The company most recently reported data from a trial in retinitis pigmentosa and Leber congenital amaurosis demonstrating OCU400’s gene-agnostic mechanism of action.
Ocugen has dosed the first patient in its Phase 1/2 GARDian clinical trial (NCT05956626) for OCU410ST (AAV5-hRORA) a modifier gene therapy candidate being developed for Stargardt disease.1
“There is a significant unmet medical need for the approximate 35,000 patients in the U.S. living with Stargardt disease,” Shankar Musunuri, PhD, chairman, chief executive officer and cofounder, Ocugen, said in a statement.1 “It is critical to our mission to develop innovative treatments for inherited retinal diseases (IRDs) and this milestone is an important step in bringing our novel modifier gene therapies to people who desperately need them.”
Stargardt disease is a rare genetically inherited disease that affects the retina and often results in slow progressive vision loss in children and adults. OCU410ST is an adeno-associated virus therapy that uses the AAV5 vector to deliver the RORA (RAR Related Orphan Receptor A) gene.
The phase 1/2 trial will assess the safety and tolerability of unilateral subretinal administration of OCU410ST. The first phase is a multicenter, open-label, dose ranging study and the second will be a randomized, blinded, dose-expansion study in adult and pediatric participants assessing 2 OCU410ST dose groups or placebo.
“It is important and exciting to pursue novel therapies for untreatable blinding diseases,” Charles Wykoff, MD, PhD, Director of Research, Retina Consultants of Texas, added.1 “Initiation of this trial program investigating a new mechanism of action for the treatment of Stargardt disease is inspiring and brings hope to patients and families.”
Ocugen recently announced data from a phase 1/2 clinical trial (NCT05203939) evaluating OCU400, the company’s lead investigational ophthalmic program, in patients with retinitis pigmentosa (RP) and Leber congenital amaurosis (LCA).2 Like OCU410ST, OCU400 uses the company’s modifier gene therapy approach based on Nuclear Hormone Receptor (NHR) RORA that regulates pathways linked to IRDs.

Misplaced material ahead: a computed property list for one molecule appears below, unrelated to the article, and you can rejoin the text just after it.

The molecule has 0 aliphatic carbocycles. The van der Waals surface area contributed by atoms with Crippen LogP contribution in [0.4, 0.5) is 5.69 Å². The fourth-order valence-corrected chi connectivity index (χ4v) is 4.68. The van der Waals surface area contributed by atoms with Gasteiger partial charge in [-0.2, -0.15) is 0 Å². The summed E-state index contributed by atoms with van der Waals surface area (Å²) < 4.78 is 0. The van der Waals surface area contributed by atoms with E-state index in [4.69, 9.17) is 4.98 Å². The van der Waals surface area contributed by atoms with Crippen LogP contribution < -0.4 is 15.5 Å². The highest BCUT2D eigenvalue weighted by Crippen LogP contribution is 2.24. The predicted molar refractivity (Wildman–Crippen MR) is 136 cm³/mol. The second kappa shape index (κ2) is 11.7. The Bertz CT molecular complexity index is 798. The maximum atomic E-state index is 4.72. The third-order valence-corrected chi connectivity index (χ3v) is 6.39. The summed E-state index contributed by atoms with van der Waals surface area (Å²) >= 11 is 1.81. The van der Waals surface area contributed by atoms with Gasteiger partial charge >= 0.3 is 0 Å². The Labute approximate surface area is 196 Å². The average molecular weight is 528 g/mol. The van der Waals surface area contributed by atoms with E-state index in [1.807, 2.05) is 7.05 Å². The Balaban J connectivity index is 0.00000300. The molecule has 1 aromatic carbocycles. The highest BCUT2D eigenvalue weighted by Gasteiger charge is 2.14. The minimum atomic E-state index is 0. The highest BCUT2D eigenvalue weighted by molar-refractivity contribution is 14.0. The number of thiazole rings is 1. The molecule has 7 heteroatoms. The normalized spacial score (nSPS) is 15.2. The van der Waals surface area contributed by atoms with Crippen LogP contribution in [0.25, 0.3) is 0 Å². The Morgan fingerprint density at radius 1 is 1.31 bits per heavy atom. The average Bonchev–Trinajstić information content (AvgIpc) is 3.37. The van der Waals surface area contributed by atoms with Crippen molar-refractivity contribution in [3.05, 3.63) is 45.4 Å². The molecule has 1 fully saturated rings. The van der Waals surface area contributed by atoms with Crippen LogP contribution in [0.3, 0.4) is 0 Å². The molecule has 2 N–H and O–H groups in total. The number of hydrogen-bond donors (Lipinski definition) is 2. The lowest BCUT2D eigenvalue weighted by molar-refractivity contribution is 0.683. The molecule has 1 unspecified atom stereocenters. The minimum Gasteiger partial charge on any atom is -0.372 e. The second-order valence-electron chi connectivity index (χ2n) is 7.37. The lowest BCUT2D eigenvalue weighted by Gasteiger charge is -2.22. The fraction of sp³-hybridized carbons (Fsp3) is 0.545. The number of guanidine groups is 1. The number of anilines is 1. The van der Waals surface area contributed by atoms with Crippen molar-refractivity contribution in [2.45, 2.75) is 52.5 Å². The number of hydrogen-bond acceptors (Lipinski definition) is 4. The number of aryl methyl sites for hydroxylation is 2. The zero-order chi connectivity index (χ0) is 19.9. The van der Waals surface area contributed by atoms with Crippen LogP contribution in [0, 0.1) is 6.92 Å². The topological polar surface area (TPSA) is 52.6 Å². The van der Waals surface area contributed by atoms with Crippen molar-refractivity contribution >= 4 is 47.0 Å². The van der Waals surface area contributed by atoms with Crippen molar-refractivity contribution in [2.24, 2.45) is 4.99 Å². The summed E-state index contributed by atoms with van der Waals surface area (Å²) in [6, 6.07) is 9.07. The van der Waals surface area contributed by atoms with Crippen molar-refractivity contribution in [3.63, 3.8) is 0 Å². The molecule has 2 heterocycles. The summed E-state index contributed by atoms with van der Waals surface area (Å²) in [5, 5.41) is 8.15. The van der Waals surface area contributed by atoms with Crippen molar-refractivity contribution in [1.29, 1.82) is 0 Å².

Among the 12 patients in the trial, 10 patients (83%) experienced stabilization or improvement from baseline in best-corrected visual acuity (BCVA) in their treated eyes as well as stabilization or improvement from baseline in low-luminance visual acuity (LLVA). Similarly, multiluminance mobility testing (MLMT) scores stabilized or improved from baseline in 9 patients (75%).2
OCU400 was deemed generally safe and well-tolerated across the study population. One patient who received the high dose and 1 patient included in the open enrollment cohort experienced serious adverse events, although the surgical procedure accounted for most AEs and most resolved within a few days to weeks.
“[With] traditional gene therapy, when you're giving a functional gene, you're not looking at the entire system. There's a lot coming out in epigenetics... [showing] there are other factors which impact degeneration. You can give a functioning gene, but maybe there is a cascading effect going on. So, if you don't have any photoreceptors left 5 years after you do gene therapy, which is supposed to be a one-time therapy for life, then it won't function, it won't work. So that's where we come in, our therapy resets the homeostasis, and provides a healthy environment for cells to survive. That's really important. So that's why we believe this is a way to go with a gene agnostic approach,” Musunuri told CGTLive.